A family in Henderson, Nev., is suing the city, claiming that police officers violated his Third Amendment rights by occupying their home without permission.
Anthony Mitchell was at home on July 10, 2011, when cops called his home and said they needed to occupy the house in order to gain a "tactical advantage" in dealing with a domestic violence case at a neighbor's home, Courthouse News reported.
Mitchell said he told the officer he did not want officers to enter his home. Nevertheless, five officers showed up and smashed the door open with a metal ram before pointing their guns at Mitchell, cursing at him and telling him to lie on the floor.
As Mitchell lay on the floor with his hands over his face, officers fired multiple pepper-ball projectiles at him, causing him "injury and severe pain," according to the complaint, which was filed June 30 of this year. Officers also fired pepperball rounds at Mitchell's dog, even though the dog did not threaten them.
The animal was allegedly locked outside the home for hours without water, shade, or food on a day where temperatures reached more than 100 degrees Fahrenheit.
Mitchell's parents, Michael and Linda Mitchell, live in the same neighborhood and say they experienced a similar situation. Michael says he went willingly with officers to the command center on the premise of making a phone call to the domestic violence suspect, but when he tried to leave, he was arrested. Meanwhile, Linda Mitchell says officers physically forced her from the home.
Anthony and Michael Mitchell were both charged with obstructing an officer and spent 9 hours in jail.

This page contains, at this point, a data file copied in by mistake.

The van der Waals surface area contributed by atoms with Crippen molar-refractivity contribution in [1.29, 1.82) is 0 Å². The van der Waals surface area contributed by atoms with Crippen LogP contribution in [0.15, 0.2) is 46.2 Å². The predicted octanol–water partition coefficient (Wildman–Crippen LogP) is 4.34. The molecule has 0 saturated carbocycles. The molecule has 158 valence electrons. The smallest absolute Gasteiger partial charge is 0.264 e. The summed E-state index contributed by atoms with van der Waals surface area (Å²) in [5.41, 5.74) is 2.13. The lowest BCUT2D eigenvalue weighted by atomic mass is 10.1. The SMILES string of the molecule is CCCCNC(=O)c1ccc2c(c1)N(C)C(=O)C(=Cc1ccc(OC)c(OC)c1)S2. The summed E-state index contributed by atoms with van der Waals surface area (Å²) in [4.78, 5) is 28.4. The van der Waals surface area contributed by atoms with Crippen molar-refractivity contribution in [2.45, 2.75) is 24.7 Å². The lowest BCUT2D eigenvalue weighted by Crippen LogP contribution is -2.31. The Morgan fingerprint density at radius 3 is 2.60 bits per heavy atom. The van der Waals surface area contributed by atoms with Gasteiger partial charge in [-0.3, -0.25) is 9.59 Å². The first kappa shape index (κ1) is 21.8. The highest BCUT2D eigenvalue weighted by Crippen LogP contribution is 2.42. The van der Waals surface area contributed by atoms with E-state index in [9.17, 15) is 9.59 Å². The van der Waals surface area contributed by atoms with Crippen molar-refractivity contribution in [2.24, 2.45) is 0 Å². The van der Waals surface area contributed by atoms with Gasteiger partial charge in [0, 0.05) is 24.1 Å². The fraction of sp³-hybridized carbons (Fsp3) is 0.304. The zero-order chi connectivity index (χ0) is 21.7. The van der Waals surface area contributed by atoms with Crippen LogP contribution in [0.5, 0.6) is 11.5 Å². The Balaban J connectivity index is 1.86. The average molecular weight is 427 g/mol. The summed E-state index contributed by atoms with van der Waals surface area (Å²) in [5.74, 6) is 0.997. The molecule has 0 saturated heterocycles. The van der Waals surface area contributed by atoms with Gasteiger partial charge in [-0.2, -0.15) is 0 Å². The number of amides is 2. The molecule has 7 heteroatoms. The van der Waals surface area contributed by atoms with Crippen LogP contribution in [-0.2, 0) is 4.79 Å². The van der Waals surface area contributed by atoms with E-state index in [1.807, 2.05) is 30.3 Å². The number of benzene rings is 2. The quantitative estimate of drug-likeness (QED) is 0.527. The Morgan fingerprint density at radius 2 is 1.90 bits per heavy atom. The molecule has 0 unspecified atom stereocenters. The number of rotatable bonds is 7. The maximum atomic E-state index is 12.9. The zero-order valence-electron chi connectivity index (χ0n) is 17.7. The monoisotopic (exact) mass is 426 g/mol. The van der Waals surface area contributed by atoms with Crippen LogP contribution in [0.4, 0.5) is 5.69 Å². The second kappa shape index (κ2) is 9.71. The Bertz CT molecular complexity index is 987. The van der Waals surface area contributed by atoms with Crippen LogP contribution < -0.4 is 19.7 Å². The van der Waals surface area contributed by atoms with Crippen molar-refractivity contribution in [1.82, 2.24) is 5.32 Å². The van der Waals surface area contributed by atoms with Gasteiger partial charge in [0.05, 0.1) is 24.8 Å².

Now, the family is seeking punitive damages from the city of Henderson, as well as Chief of Police Jutta Chambers and officers Garret Poiner, Ronald Feloa, Ramona Walls, Angela Walker and Christopher Worley.
The complaint alleges that officers are not only guilty of a slew of crimes -- including assault, battery and abuse of process -- but also that they violated constitutional amendments. Most notably, the suit alleges officers violated the Third Amendment, which states:
No Soldier shall, in time of peace be quartered in any house, without the consent of the Owner, nor in time of war, but in a manner to be prescribed by law.
Legal scholar Eugene Volokh told WND that the Third Amendment portion of the case may hinge upon whether the court decides that police qualify as soldiers.
“In jurisdictions where the police have become increasingly militarized," Volokh said, "perhaps the courts should treat them as ‘soldiers’ for Third Amendment purposes.”
Henderson Police Department Keith Paul told the Las Vegas Review-Journal that the department does not comment on pending lawsuits.